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Jakarta Post

Flying Squad elephant dies mysteriously

  • Rizal Harahap

    The Jakarta Post

Pekanbaru   /   Wed, November 25, 2015   /  03:11 pm

The Flying Squad domesticated elephant team has again lost one of its youngest pachyderm members: 2-year-old Tino was found dead on Friday in Tesso Nilo National Park (TNTN), in Pelalawan regency Riau.

The carcass of the elephant, which was managed by the Riau Natural Resources Conservation Agency (BKSDA) working together with the WWF-Indonesia'€™s Riau program and the TNTN, was initially found by her mahout Erwin Daulay not far from her mother, Ria, on Friday.

'€œErwin discovered Tino'€™s corpse around 10 meters from her mother, who was tethered and standing up. The mother kept looking at her calf'€™s body,'€ said WWF-Indonesia spokesperson Samsidar on Tuesday.

She denied her office had intentionally postponed publicizing the incident for four days in order to not expose the incident.

'€œActually, we intended to publicize it on Sunday, but we had to wait for approval from the TNTN Center head, as it was within their authority. They argued it should initially be reported to the Forestry and Environment Ministry, but the incident took place on the weekend, so it could only be reported on Monday,'€ said Samsidar.

Tino, born on Aug. 7, 2013, was the fourth calf born to a member of the Flying Squad. Mahouts at the WWF-Indonesia'€™s Riau program in Lubuk Kembang Bunga village, Pelalawan regency, Riau, named the calf Tino, which was taken from the local dialect: betino meaning a female who behaves calmly.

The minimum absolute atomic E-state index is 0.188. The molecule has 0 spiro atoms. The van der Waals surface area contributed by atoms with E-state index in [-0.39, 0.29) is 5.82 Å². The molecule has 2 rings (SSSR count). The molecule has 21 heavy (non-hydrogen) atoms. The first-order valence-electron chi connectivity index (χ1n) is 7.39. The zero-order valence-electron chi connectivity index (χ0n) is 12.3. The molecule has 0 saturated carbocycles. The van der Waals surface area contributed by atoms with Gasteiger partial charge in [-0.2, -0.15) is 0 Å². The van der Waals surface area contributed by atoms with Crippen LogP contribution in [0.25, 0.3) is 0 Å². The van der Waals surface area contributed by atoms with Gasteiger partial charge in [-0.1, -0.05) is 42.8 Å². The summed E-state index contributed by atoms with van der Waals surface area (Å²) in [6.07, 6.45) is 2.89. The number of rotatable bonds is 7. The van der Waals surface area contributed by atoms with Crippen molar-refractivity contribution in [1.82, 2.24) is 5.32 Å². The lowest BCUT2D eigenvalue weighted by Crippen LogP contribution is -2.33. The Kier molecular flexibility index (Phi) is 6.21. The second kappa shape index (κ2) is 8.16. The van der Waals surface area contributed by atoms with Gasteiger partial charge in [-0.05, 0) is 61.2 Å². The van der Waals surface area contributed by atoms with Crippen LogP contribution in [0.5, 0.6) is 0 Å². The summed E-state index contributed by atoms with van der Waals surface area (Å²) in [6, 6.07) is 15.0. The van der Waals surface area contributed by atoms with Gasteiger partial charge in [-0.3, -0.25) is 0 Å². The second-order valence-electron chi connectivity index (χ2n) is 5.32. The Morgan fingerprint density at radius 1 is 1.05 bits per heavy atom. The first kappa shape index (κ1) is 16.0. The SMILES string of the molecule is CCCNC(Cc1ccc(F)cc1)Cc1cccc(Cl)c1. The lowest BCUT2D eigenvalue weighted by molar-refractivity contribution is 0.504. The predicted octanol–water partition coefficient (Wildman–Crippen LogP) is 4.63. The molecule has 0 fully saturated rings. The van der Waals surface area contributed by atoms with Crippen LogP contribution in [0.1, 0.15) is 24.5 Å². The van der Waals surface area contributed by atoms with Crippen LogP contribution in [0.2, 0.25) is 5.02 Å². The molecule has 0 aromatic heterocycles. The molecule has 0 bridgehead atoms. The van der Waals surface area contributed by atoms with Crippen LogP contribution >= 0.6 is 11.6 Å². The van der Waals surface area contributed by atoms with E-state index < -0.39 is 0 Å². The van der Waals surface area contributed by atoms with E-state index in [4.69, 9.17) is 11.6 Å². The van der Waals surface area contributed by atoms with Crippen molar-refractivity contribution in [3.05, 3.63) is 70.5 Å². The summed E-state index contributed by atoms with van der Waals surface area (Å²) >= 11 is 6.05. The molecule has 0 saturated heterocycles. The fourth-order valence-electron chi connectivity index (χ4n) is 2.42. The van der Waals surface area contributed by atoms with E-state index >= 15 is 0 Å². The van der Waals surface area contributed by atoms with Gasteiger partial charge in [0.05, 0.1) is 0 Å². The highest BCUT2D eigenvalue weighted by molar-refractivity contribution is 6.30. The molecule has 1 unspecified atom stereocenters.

The finding was reported to the BKSDA Riau, TNTN Center and the Pelalawan Husbandry Office. The husbandry office'€™s veterinarian, Muchlisin, immediately went to the scene and led a necropsy on Tino'€™s carcass.

Some internal organs of the elephant have been sent to the lab at the Veterinary Center in Bukit Tinggi, West Sumatra, to confirm of the cause of death. '€œUsually, results would only be issued in two weeks,'€ said Muchlisin.

He claimed he had not found signs of violence or physical damage on the elephant. '€œBut the rashes on and bloating of Tino'€™s intestines are believed to have been caused by a gas build-up, which might have been caused by consuming too much young grass,'€ said Muchlisin.

Meanwhile, TNTN Center head Tandya Tjahjana said he had deployed investigators to probe the case. '€œThey have scoured the incident scene to look for whatever could have endangered the elephant, but they did not find any suspicious signs,'€ said Tandya.

BKSDA Riau technical affairs head Lukita Awang Nistyantara said Tino was the second elephant to die this year. '€œIn May, an elephant calf named Nela was also found dead inside the TNTN area,'€ said Lukita.

'€œThe incident serves as a valuable lesson for us. Conservation efforts and maintaining the survival of elephants in Sumatra remains a very daunting task,'€ he added.

Separately, WWF-Indonesia Central Sumatra program manager Wishnu Sukmantoro said the drought that swept across Riau over the past three months had made serious impacts on elephant habitat in the TNTN, especially as several parts of the conservation area had also been razed by fire.

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